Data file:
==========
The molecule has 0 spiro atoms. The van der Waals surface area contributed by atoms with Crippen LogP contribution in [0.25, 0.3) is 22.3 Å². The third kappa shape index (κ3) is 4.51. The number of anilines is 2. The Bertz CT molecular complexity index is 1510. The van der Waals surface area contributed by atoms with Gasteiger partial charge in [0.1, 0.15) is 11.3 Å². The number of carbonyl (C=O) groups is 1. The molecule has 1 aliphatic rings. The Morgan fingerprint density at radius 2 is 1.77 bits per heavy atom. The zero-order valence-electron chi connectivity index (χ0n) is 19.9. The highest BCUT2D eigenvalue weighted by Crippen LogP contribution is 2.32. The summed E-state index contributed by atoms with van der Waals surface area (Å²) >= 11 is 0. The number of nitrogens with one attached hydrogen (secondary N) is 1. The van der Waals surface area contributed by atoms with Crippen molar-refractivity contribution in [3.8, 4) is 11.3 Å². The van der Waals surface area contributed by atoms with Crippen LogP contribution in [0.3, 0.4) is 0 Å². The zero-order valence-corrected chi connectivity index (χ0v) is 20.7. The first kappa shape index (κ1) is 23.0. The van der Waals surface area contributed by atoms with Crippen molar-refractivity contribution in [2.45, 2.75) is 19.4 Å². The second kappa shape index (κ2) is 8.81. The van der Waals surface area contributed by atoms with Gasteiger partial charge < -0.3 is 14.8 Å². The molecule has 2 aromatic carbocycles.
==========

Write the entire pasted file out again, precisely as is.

The molecule has 0 spiro atoms. The van der Waals surface area contributed by atoms with Crippen LogP contribution in [0.25, 0.3) is 22.3 Å². The third kappa shape index (κ3) is 4.51. The number of anilines is 2. The Bertz CT molecular complexity index is 1510. The van der Waals surface area contributed by atoms with Gasteiger partial charge in [0.1, 0.15) is 11.3 Å². The number of carbonyl (C=O) groups is 1. The molecule has 1 aliphatic rings. The Morgan fingerprint density at radius 2 is 1.77 bits per heavy atom. The zero-order valence-electron chi connectivity index (χ0n) is 19.9. The highest BCUT2D eigenvalue weighted by Crippen LogP contribution is 2.32. The summed E-state index contributed by atoms with van der Waals surface area (Å²) >= 11 is 0. The number of nitrogens with one attached hydrogen (secondary N) is 1. The van der Waals surface area contributed by atoms with Crippen molar-refractivity contribution in [3.8, 4) is 11.3 Å². The van der Waals surface area contributed by atoms with Crippen LogP contribution in [0.3, 0.4) is 0 Å². The zero-order valence-corrected chi connectivity index (χ0v) is 20.7. The first kappa shape index (κ1) is 23.0. The van der Waals surface area contributed by atoms with Crippen molar-refractivity contribution in [2.45, 2.75) is 19.4 Å². The second kappa shape index (κ2) is 8.81. The van der Waals surface area contributed by atoms with Gasteiger partial charge < -0.3 is 14.8 Å². The molecule has 2 aromatic carbocycles.